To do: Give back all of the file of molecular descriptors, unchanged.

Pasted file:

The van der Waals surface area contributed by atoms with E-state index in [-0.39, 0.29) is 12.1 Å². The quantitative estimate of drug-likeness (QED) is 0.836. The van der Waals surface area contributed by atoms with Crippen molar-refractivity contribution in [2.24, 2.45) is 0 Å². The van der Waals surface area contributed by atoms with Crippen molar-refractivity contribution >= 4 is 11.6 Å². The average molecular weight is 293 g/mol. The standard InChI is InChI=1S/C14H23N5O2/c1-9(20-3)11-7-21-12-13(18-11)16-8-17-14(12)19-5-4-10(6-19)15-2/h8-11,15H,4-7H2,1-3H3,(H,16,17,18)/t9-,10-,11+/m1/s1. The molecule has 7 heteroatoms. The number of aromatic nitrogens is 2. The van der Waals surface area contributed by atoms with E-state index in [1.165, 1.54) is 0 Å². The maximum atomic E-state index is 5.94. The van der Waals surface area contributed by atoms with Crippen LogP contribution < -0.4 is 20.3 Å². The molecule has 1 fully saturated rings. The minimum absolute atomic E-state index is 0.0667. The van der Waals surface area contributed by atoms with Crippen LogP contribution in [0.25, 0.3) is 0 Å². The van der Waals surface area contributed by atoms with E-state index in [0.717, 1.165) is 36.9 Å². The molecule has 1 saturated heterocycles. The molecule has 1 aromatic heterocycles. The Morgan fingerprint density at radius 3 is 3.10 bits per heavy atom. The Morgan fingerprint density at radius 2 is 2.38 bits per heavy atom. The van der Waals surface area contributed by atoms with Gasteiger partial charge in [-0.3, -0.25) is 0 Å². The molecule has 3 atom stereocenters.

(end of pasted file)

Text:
The van der Waals surface area contributed by atoms with E-state index in [-0.39, 0.29) is 12.1 Å². The quantitative estimate of drug-likeness (QED) is 0.836. The van der Waals surface area contributed by atoms with Crippen molar-refractivity contribution in [2.24, 2.45) is 0 Å². The van der Waals surface area contributed by atoms with Crippen molar-refractivity contribution >= 4 is 11.6 Å². The average molecular weight is 293 g/mol. The standard InChI is InChI=1S/C14H23N5O2/c1-9(20-3)11-7-21-12-13(18-11)16-8-17-14(12)19-5-4-10(6-19)15-2/h8-11,15H,4-7H2,1-3H3,(H,16,17,18)/t9-,10-,11+/m1/s1. The molecule has 7 heteroatoms. The number of aromatic nitrogens is 2. The van der Waals surface area contributed by atoms with E-state index in [1.165, 1.54) is 0 Å². The maximum atomic E-state index is 5.94. The van der Waals surface area contributed by atoms with Crippen LogP contribution < -0.4 is 20.3 Å². The molecule has 1 fully saturated rings. The minimum absolute atomic E-state index is 0.0667. The van der Waals surface area contributed by atoms with Crippen LogP contribution in [0.25, 0.3) is 0 Å². The van der Waals surface area contributed by atoms with E-state index in [0.717, 1.165) is 36.9 Å². The molecule has 1 saturated heterocycles. The molecule has 1 aromatic heterocycles. The Morgan fingerprint density at radius 3 is 3.10 bits per heavy atom. The Morgan fingerprint density at radius 2 is 2.38 bits per heavy atom. The van der Waals surface area contributed by atoms with Gasteiger partial charge in [-0.3, -0.25) is 0 Å². The molecule has 3 atom stereocenters.